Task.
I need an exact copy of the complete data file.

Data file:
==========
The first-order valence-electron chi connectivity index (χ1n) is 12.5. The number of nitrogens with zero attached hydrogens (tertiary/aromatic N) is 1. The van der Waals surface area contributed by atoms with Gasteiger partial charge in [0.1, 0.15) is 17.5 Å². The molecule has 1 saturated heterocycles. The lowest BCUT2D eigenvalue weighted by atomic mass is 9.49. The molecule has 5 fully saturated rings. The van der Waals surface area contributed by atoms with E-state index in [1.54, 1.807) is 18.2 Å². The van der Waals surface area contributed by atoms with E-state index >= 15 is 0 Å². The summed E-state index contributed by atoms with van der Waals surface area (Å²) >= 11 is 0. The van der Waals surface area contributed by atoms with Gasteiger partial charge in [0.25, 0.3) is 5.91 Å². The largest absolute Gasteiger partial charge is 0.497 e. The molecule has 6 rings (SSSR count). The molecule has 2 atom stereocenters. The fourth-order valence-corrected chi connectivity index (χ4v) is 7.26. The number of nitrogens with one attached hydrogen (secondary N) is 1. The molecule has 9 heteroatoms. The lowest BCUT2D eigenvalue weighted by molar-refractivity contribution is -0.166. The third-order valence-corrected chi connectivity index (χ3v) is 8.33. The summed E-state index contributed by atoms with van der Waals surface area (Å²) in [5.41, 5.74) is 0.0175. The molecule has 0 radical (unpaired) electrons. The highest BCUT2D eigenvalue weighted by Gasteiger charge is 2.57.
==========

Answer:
The first-order valence-electron chi connectivity index (χ1n) is 12.5. The number of nitrogens with zero attached hydrogens (tertiary/aromatic N) is 1. The van der Waals surface area contributed by atoms with Gasteiger partial charge in [0.1, 0.15) is 17.5 Å². The molecule has 1 saturated heterocycles. The lowest BCUT2D eigenvalue weighted by atomic mass is 9.49. The molecule has 5 fully saturated rings. The van der Waals surface area contributed by atoms with E-state index in [1.54, 1.807) is 18.2 Å². The van der Waals surface area contributed by atoms with E-state index >= 15 is 0 Å². The summed E-state index contributed by atoms with van der Waals surface area (Å²) >= 11 is 0. The van der Waals surface area contributed by atoms with Gasteiger partial charge in [0.25, 0.3) is 5.91 Å². The largest absolute Gasteiger partial charge is 0.497 e. The molecule has 6 rings (SSSR count). The molecule has 2 atom stereocenters. The fourth-order valence-corrected chi connectivity index (χ4v) is 7.26. The number of nitrogens with one attached hydrogen (secondary N) is 1. The molecule has 9 heteroatoms. The lowest BCUT2D eigenvalue weighted by molar-refractivity contribution is -0.166. The third-order valence-corrected chi connectivity index (χ3v) is 8.33. The summed E-state index contributed by atoms with van der Waals surface area (Å²) in [5.41, 5.74) is 0.0175. The molecule has 0 radical (unpaired) electrons. The highest BCUT2D eigenvalue weighted by Gasteiger charge is 2.57.